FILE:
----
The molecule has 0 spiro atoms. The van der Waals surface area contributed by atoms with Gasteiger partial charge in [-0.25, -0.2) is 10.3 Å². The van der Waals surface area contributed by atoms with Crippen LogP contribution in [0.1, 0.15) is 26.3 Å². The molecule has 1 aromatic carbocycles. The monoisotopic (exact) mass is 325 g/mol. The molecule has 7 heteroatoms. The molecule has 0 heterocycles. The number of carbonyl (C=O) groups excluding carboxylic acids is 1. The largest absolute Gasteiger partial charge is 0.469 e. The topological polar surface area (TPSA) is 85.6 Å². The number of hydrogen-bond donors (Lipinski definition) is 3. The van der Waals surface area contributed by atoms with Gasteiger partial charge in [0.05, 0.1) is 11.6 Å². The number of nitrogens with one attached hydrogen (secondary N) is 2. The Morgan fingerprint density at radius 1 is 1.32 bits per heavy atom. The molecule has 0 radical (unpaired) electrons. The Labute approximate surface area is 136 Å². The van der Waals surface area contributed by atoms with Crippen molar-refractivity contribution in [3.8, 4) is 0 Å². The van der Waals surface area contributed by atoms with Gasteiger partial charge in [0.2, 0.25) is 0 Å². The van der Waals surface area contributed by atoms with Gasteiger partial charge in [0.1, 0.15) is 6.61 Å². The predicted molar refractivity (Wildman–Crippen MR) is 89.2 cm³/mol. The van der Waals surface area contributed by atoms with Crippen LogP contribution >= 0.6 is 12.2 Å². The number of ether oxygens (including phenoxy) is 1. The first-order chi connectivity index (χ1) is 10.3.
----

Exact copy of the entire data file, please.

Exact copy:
The molecule has 0 spiro atoms. The van der Waals surface area contributed by atoms with Gasteiger partial charge in [-0.25, -0.2) is 10.3 Å². The van der Waals surface area contributed by atoms with Crippen LogP contribution in [0.1, 0.15) is 26.3 Å². The molecule has 1 aromatic carbocycles. The monoisotopic (exact) mass is 325 g/mol. The molecule has 7 heteroatoms. The molecule has 0 heterocycles. The number of carbonyl (C=O) groups excluding carboxylic acids is 1. The largest absolute Gasteiger partial charge is 0.469 e. The topological polar surface area (TPSA) is 85.6 Å². The number of hydrogen-bond donors (Lipinski definition) is 3. The van der Waals surface area contributed by atoms with Gasteiger partial charge in [0.05, 0.1) is 11.6 Å². The number of nitrogens with one attached hydrogen (secondary N) is 2. The Morgan fingerprint density at radius 1 is 1.32 bits per heavy atom. The molecule has 0 radical (unpaired) electrons. The Labute approximate surface area is 136 Å². The van der Waals surface area contributed by atoms with Crippen molar-refractivity contribution in [3.8, 4) is 0 Å². The van der Waals surface area contributed by atoms with Gasteiger partial charge in [0.2, 0.25) is 0 Å². The van der Waals surface area contributed by atoms with Gasteiger partial charge in [0.1, 0.15) is 6.61 Å². The predicted molar refractivity (Wildman–Crippen MR) is 89.2 cm³/mol. The van der Waals surface area contributed by atoms with Crippen LogP contribution >= 0.6 is 12.2 Å². The number of ether oxygens (including phenoxy) is 1. The first-order chi connectivity index (χ1) is 10.3.